The Alabama Senate Governmental Affairs Committee gave a favorable report to legislation that would ban instruction in divisive concepts in Alabama’s K-12 schools.
House Bill 312 (HB312) is sponsored by State Rep. Ed Oliver (R-Dadeville). It is being carried in the Alabama Senate by State Sen. Will Barfoot (R-Montgomery), who sponsored the Senate version, Senate Bill 292 (SB292).
The bill lists a number of divisive concepts that it orders teachers not to teach in Alabama public schools. Opponents of the legislation expressed concerns that passage would lead to a fear to tell the complete story of Alabama history, including slavery, segregation and racism. Barfoot assured the committee that that was not the case.
“I get my love of history from my mother, who was a history teacher,” Barfoot said. “We must tell the good, the bad, and the ugly of history.”
The bill defines as divisive any concept that teaches inherent superiority, inherent racism or sexism, discrimination based on race, or responsibility, blame and guilt for actions committed by others within the same race, sex, or religion, among other concepts.
“These are all things that we all agree, or should agree, that we should not be teaching our children,” Barfoot said. “It is important that we set this as a standard and make certain that we do not teach them.”
Educators claim that none of these principles are being taught in Alabama schools.
“They have assured us they are not teaching this, but they have assured us they are not teaching Common Core either, so I don’t put great stock in this,” said State Sen. Sam Givhan (R-Madison).
State Sen. Clyde Chambliss (R-Prattville) said, “My children have come home in tears because of the things that they have been pushing at school. That has happened.”
This legislation began as a bill banning the teaching of Critical Race Theory (CRT) but was later broadened to ban divisive concepts.
“The [phrase] Critical Race Theory is not in the bill,” Barfoot said.
Gubernatorial candidate State Sen. Malika Sanders-Fortier (D-Selma) said that there is nothing in the bill that she disagrees with but asked that the committee not vote the bill out of committee because of the fear that it has created in the community.
“It is the fear of having your great-grandmama lynched,” Sanders-Fortier said. “How do we address this from a place of love?
“We don’t want this taught in school,” Sanders-Fortier said. “I really wish that Christians could come forward with something issued from love to address issues of race.”
Prior to the vote, the committee heard from activists on both sides of the issue in a public hearing.
Tyler Thrasher spoke in favor of the bill.
“I am a father from Mountain Brook. I have two children,” Thrasher said.
Thrasher recounted how the Mountain Brook school system had attempted to force a curriculum on the students by the Anti-Defamation League, “No place for hate.”
“That sounded good on the surface, but when you really start digging down into the material and see the reading lists they recommend, you learn that, basically, they seek to indoctrinate our children to become social justice activists,” Thrasher said. “Any CRT/SEL, we need to keep it out of the schools because it is only teaching our children to hate, not the opposite.”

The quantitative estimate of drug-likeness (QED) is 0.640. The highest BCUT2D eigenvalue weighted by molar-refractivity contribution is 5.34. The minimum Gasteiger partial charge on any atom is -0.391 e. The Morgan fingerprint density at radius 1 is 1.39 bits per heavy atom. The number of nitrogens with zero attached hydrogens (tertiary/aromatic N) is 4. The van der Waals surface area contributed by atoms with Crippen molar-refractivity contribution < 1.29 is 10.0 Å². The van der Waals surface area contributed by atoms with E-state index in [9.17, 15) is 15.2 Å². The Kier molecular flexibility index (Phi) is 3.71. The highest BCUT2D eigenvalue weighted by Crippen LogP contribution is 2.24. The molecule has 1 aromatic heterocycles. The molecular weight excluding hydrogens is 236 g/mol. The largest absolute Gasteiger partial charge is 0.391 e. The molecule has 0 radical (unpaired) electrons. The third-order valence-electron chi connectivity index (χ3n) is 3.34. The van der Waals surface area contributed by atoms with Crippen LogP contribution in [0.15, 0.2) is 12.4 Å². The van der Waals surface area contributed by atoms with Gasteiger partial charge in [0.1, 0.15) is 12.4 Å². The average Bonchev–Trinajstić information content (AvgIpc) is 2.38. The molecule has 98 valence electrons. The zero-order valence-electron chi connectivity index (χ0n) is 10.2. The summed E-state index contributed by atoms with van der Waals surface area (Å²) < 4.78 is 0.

Rayford Mack is the NAACP Executive member at large. He spoke against the bill.
“Slavery and the civil rights movement are part of Alabama history,” Mack said. “The vagueness of HB312 and SB292 will cause teachers to eliminate discussions about the reality of racism. The implementation of this bill may look different from city to city and county to county. Teachers who fear that someone might get offended may completely abandon these topics.”
Lisa McNair, whose sister was killed in the 1960s Sixteenth Street Baptist Church by the Ku Klux Klan (KKK), spoke against the bill.
“I feel that that bill will discourage teachers from teaching the story of my sister Denise McNair,” McNair said. “They are the true stories of American history. That is also our shared American history.”
Joe Kahn is an attorney for an association that defends academic freedom on university campuses.
“I am entirely neutral on K-12,” Kahn said, but he wanted to ensure higher education is not impacted by the legislation.
A spokeswoman for A+ education warned that passing this could result in more teachers quitting and leaving the profession as well as the loss of federal funding for Alabama schools.
The committee voted to give HB312 a favorable report. This means that the full Senate could vote on HB312 as soon as Wednesday. The Senate has already passed SB292; and it is now in the House, advanced by the House committee. Both divisive concept bills are in position for passage if either House puts it on the special-order calendar for a vote before time runs out on the 2022 Alabama Regular Session.
Wednesday will be day 28 of the session. There are at most 3 days left in the 2022 regular session.
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